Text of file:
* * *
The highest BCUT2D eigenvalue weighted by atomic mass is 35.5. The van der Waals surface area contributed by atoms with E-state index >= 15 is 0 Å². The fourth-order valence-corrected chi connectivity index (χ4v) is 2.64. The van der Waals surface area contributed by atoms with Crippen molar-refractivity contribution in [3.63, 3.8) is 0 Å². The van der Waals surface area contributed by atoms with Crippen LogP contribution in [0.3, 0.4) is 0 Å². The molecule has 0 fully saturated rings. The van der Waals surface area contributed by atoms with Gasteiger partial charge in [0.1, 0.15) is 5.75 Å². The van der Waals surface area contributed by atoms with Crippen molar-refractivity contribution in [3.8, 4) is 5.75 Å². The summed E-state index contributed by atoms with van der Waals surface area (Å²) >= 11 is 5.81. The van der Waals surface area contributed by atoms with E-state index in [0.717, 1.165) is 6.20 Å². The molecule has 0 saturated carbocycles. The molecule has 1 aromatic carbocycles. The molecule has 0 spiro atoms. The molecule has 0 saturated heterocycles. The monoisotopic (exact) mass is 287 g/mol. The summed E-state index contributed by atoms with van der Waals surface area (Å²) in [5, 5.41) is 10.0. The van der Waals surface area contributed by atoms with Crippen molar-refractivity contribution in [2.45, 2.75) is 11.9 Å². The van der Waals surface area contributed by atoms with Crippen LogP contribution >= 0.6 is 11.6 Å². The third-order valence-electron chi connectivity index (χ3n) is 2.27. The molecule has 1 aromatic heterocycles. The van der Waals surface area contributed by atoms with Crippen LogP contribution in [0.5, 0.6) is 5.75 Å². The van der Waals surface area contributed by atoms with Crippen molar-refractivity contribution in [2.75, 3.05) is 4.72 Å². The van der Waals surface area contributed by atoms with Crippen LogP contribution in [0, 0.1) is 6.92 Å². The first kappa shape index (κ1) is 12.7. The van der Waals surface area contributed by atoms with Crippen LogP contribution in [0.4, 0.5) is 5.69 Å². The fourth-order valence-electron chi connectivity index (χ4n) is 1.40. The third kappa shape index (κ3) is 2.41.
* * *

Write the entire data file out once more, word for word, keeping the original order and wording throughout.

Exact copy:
The highest BCUT2D eigenvalue weighted by atomic mass is 35.5. The van der Waals surface area contributed by atoms with E-state index >= 15 is 0 Å². The fourth-order valence-corrected chi connectivity index (χ4v) is 2.64. The van der Waals surface area contributed by atoms with Crippen molar-refractivity contribution in [3.63, 3.8) is 0 Å². The van der Waals surface area contributed by atoms with Crippen LogP contribution in [0.3, 0.4) is 0 Å². The molecule has 0 fully saturated rings. The van der Waals surface area contributed by atoms with Gasteiger partial charge in [0.1, 0.15) is 5.75 Å². The van der Waals surface area contributed by atoms with Crippen molar-refractivity contribution in [3.8, 4) is 5.75 Å². The summed E-state index contributed by atoms with van der Waals surface area (Å²) >= 11 is 5.81. The van der Waals surface area contributed by atoms with E-state index in [0.717, 1.165) is 6.20 Å². The molecule has 0 saturated carbocycles. The molecule has 1 aromatic carbocycles. The molecule has 0 spiro atoms. The molecule has 0 saturated heterocycles. The monoisotopic (exact) mass is 287 g/mol. The summed E-state index contributed by atoms with van der Waals surface area (Å²) in [5, 5.41) is 10.0. The van der Waals surface area contributed by atoms with Crippen molar-refractivity contribution in [2.45, 2.75) is 11.9 Å². The van der Waals surface area contributed by atoms with Crippen LogP contribution >= 0.6 is 11.6 Å². The third-order valence-electron chi connectivity index (χ3n) is 2.27. The molecule has 1 aromatic heterocycles. The van der Waals surface area contributed by atoms with Crippen LogP contribution in [0.5, 0.6) is 5.75 Å². The van der Waals surface area contributed by atoms with Crippen molar-refractivity contribution in [2.75, 3.05) is 4.72 Å². The van der Waals surface area contributed by atoms with Crippen LogP contribution in [0, 0.1) is 6.92 Å². The first kappa shape index (κ1) is 12.7. The van der Waals surface area contributed by atoms with Crippen LogP contribution in [0.4, 0.5) is 5.69 Å². The fourth-order valence-electron chi connectivity index (χ4n) is 1.40. The third kappa shape index (κ3) is 2.41.